The Pentagon’s Battle
Posted by A. Shapiro
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The Pentagon’s battle to keep illicit drugs out of the barracks and off warships has faltered during the past few years as more servicemen and women have failed drug tests and been discharged. Drug use has increased after a 20-year decline, and 17,000 people have been kicked out of the Navy, Army, Air Force and Marine Corps since 1999, according to statistics compiled by The San Diego Union-Tribune. Some critics worry that a higher incidence of substance abuse may weaken preparedness in a military at war. The Pentagon argues that its drug problem remains small compared with the civilian world. Yet military authorities acknowledge that repeated warnings about the penalties for drug use—and frequent random testing—are failing to deter some… Read More
Pissing Away Our Rights
Posted by A. Shapiro
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Thank you, Jed Gottlieb, for your “Pee to Play” article on the recent Supreme Court ruling approving “urinate on demand” testing for high school students. The broad application of suspicionless drug testing does not bode well for a free society. Of particular concern to NORML and organizations like it is that urine testing can detect traces of marijuana for 30+ days after use, much longer than cocaine, heroin, methamphetamine, or alcohol-and obviously much longer than any impairment is present. This means that you can binge regularly on a dangerous cocktail of vodka, meth, and heroin, and not be too worried about drug testing, but smoke the occasional weekend joint and you could lose everything. Due to this fact, drug-testing programs… Read More
Police To Test Face Software
Posted by A. Shapiro
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If you’re a criminal, a runaway or a terrorist, a day at the beach here may soon be anything but that. The city will become the second in the nation—Tampa, Fla., is the other—to employ facial-recognition software to assist police in identifying and catching criminals and missing persons. The system is to be tested along the city’s oceanfront resort strip this holiday weekend, and police hope to have it fully operational in two to three weeks. “We’re adding to our ability to prevent crime and keep Virginia Beach safe,” Deputy Police Chief Gregory Mullen said Wednesday. Critics say the software is inaccurate and an invasion of privacy. “This is a Big Brother contraption,” said Kent Willis, executive director of the… Read More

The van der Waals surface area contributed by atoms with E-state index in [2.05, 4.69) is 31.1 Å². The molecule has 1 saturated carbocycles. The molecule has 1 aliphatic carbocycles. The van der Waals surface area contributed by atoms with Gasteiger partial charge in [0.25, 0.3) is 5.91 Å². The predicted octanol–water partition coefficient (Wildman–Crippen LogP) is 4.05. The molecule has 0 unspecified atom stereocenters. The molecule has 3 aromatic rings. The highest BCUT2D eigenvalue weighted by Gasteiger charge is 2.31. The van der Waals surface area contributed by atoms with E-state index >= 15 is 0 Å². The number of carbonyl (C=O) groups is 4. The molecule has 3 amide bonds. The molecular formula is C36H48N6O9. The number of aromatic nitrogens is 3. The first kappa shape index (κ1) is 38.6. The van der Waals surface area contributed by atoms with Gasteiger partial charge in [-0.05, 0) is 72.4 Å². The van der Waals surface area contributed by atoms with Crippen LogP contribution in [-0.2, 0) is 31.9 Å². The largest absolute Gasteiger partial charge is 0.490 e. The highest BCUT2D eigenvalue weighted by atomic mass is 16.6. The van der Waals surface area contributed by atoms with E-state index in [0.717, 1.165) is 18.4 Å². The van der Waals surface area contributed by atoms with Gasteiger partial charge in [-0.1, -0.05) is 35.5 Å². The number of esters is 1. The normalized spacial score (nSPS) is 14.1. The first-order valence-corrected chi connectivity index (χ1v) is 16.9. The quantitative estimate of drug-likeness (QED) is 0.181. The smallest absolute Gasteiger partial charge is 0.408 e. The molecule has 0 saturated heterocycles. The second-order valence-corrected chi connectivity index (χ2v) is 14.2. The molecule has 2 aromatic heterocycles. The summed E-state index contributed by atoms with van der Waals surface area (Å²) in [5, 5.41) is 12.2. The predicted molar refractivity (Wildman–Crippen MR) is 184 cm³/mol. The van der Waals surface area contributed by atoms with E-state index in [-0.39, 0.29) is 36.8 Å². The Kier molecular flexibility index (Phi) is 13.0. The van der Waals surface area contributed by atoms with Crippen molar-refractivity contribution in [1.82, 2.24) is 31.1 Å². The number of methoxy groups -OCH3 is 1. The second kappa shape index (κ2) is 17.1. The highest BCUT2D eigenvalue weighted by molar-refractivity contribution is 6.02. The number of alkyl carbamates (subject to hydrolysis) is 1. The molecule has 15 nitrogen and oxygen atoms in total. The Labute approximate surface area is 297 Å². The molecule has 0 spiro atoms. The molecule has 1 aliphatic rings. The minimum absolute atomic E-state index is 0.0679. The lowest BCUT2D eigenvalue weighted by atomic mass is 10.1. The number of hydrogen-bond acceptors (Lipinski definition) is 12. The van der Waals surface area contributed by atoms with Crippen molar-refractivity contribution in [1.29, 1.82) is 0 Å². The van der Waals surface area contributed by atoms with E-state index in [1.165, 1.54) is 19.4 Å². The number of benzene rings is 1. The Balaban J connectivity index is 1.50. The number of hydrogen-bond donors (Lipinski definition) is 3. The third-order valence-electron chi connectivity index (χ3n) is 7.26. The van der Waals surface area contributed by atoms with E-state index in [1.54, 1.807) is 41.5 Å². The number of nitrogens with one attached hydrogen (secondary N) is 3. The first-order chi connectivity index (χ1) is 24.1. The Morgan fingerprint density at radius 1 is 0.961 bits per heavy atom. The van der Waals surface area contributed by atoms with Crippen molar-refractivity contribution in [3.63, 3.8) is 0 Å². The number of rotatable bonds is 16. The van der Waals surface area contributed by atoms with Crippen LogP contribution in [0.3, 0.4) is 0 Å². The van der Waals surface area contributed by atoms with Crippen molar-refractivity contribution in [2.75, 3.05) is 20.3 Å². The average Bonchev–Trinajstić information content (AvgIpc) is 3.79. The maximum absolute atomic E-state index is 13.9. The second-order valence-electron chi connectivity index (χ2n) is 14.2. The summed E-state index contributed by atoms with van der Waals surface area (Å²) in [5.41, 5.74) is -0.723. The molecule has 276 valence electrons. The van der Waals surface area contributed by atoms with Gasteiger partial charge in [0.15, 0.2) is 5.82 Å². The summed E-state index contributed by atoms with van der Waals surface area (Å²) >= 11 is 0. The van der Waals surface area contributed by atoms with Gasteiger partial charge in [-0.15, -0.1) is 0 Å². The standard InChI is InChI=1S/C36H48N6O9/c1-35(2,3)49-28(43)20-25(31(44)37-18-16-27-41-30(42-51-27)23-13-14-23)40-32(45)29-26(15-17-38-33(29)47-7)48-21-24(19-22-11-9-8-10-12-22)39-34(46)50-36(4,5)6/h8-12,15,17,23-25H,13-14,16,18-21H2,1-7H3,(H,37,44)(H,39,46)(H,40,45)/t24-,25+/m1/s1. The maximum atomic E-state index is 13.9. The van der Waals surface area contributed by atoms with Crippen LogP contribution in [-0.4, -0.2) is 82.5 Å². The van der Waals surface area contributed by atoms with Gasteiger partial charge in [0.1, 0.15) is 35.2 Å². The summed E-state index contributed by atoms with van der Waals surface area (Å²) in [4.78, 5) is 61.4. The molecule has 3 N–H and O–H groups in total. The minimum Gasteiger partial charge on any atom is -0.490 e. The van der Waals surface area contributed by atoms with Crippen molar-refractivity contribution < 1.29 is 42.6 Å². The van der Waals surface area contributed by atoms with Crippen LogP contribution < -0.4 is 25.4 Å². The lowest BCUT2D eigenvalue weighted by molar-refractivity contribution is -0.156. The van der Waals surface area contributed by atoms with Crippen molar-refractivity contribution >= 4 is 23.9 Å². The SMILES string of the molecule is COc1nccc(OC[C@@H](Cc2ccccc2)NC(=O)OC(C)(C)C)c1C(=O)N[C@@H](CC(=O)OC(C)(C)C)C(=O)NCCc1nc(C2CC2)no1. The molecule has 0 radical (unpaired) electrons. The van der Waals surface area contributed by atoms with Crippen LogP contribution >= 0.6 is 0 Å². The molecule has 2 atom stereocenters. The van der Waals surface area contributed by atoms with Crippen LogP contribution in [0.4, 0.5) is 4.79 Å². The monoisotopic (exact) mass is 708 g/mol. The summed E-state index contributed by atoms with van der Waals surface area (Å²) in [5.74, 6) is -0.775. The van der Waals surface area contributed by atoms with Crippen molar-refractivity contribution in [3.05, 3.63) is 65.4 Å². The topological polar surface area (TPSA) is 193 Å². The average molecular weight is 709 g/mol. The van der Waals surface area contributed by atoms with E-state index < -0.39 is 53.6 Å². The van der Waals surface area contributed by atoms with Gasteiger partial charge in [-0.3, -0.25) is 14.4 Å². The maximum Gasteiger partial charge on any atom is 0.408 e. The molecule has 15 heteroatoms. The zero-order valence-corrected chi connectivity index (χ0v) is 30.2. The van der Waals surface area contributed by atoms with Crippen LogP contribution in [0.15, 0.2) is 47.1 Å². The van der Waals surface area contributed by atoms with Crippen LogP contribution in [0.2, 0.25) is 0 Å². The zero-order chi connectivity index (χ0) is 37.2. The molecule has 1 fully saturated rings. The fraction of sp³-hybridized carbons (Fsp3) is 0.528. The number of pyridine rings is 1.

Urine Leads To Lawsuits
Posted by A. Shapiro
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Urine and chromates have prompted a pair of lawsuits, one against Solano County, which settled last week, and another which awaits a hearing in federal court next month. Robert Towner, a Solano County Transportation Department maintenance worker, filed the lawsuits. He had never heard of chromate before his life was turned upside down when a laboratory reported it had found the substance in Towner’s urine. A few days after the long Thanksgiving weekend last year, Towner’s boss in the county transportation department told him he had to take a random drug test. The test was nothing new to Towner. The urine test is a routine check the county requires of its vehicle operators, including Towner, to insure they aren’t driving… Read More
To Whom It Should Concern (Everybody)
Posted by A. Shapiro
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Having been required to submit to random urinalysis after a misdemeanor charge for possesion of cannabis, I tested positive for PCP on a five panel drug screen test. To say that I was fearful of the outcome would be an understatement. After much anxiety and contacting the manufacturer, it turns out that the test results occured because of an anti-depressent named Effexor. While I am able to rectify this situation with my P.O., there may be others not so fortunate, as well as people being screened for employment related matters. I strongly suggest that you make this information widely available and inform web sites that offer information on drug testing about this problem. This entry was posted on Tuesday, April… Read More